NASA will conduct an open competition for the payload and science instruments. They will be placed on a rover similar to Curiosity, which landed on Mars almost a year ago. Using Curiosity's design will help minimize mission costs and risks and deliver a rover that can accomplish the mission objectives.
The team's report details how the rover would use its instruments for visual, mineralogical and chemical analysis down to microscopic scale to understand the environment around its landing site and identify biosignatures, or features in the rocks and soil that could have been formed biologically.
"The Mars 2020 mission concept does not presume that life ever existed on Mars," said Jack Mustard, chairman of the Science Definition Team and a professor at the Geological Sciences at Brown University in Providence, R.I.
"However, given the recent Curiosity findings, past Martian life seems possible, and we should begin the difficult endeavor of seeking the signs of life. No matter what we learn, we would make significant progress in understanding the circumstances of early life existing on Earth and the possibilities of extraterrestrial life."
"The Mars 2020 mission will provide a unique capability to address the major questions of habitability and life in the solar system," said Jim Green, director of NASA's Planetary Science Division in Washington. "This mission represents a major step towards creating high-value sampling and interrogation methods, as part of a broader strategy for sample returns by planetary missions."
From Stolidus Simulations:
Robot Vacuum Simulator 2013 is a groundbreaking simulator taking place in the incredible world of Robot Vacuum cleaners.
The simulator puts you in the shoes of a Robot Vacuum cleaner and sends you on a journey through an appartment cleaning up the dust of man.
- The most realistic robot vacuum simulator ever.
- Incredible single-player simulation
- Duel with your friends in 2 player mode
- A fully open world
- Fantastic music
- A main menu
The goal of the DARPA Robotics Challenge (DRC) is to generate groundbreaking research and development so that future robotics can perform the most hazardous activities in future disaster response operations, in tandem with their human counterparts, in order to reduce casualties, avoid further destruction, and save lives.
Disaster response robots require multiple layers of software to explore and interact with their environments, use tools, maintain balance and communicate with human operators. In the Virtual Robotics Challenge (VRC), competing teams applied software of their own design to a simulated robot in an attempt to complete a series of tasks that are prerequisites for more complex activities.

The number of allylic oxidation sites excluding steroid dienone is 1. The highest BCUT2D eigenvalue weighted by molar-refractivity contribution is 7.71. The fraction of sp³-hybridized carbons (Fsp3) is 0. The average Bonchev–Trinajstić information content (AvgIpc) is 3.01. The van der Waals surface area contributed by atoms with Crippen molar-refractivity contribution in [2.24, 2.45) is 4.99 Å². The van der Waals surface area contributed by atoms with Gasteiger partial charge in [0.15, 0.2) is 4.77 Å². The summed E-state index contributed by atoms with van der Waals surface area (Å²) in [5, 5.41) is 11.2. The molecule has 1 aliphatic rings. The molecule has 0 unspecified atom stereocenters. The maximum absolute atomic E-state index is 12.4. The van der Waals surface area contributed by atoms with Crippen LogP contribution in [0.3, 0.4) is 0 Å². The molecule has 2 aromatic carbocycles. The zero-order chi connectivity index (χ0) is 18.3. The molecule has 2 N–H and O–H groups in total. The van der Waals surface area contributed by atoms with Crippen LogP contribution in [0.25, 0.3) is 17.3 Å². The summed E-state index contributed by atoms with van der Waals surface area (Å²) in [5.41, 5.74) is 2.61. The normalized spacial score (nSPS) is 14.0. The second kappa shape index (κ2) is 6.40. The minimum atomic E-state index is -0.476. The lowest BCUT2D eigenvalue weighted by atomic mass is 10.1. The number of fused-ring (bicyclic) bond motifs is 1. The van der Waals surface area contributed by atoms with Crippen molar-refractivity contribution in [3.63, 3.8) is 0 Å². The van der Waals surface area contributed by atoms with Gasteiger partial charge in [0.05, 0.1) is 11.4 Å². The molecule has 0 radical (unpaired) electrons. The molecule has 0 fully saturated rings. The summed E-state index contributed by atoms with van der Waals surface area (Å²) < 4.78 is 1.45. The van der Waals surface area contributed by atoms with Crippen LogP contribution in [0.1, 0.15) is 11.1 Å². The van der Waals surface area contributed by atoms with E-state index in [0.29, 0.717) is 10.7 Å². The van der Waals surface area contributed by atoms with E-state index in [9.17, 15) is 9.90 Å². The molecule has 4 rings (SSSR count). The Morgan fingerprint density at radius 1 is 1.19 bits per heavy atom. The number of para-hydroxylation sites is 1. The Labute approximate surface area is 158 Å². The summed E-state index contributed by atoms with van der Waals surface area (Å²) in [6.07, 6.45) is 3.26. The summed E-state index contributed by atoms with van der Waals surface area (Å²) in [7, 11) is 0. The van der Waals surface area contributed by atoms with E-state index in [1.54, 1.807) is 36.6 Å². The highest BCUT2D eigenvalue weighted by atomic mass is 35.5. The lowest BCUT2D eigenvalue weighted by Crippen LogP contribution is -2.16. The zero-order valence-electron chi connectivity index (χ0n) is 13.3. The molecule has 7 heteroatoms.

Twenty-six teams from eight countries qualified to compete in the VRC, which ran from June 17-21, 2013. DARPA had allocated resources for the six teams that did best, but in an interesting twist, good sportsmanship and generosity will allow members of the top nine teams, listed below, to move forward:
- Team IHMC, Institute for Human and Machine Cognition, Pensacola, Fla. (52 points)
- WPI Robotics Engineering C Squad (WRECS), Worcester Polytechnic Institute, Worcester, Mass. (39 points)
- MIT, Massachusetts Institute of Technology, Cambridge, Mass. (34 points)
- Team TRACLabs, TRACLabs, Inc., Webster, Texas (30 points)
- JPL / UCSB / Caltech, Jet Propulsion Laboratory, Pasadena, Calif. (29 points)
- TORC, TORC / TU Darmstadt / Virginia Tech, Blacksburg, Va. (27 points)
- Team K, Japan (25 points)
- TROOPER, Lockheed Martin, Cherry Hill, N.J. (24 points)
- Case Western University, Cleveland, Ohio (23 points)
You can apply to take part in the Kinect for Windows developer kit program. This program, which begins in November 2013, will provide developers with tools and a pre-release sensor as soon as possible so they can start building new applications before general availability in 2014.
The program fee will be US$399 (or local equivalent) and offers the following benefits:
- Direct access to the Kinect for Windows engineering team via a private forum and exclusive webcasts
- Early SDK access (alpha, beta, and any updates along the way to release)
- Private access to all API and sample documentation
- A pre-release/alpha sensor
- A final, released sensor at launch
There are a limited number of spots in the program. Applications must be completed by July 31, 2013, 9:00 A.M. (Pacific Time). Apply here.
For broad information about the new Kinect check out Wired's first look video.
If you really want something heavy for Monday's breakfast---below is a documentary about the Russian soldiers, known as "biorobots", that sealed the reactor manually for the most part.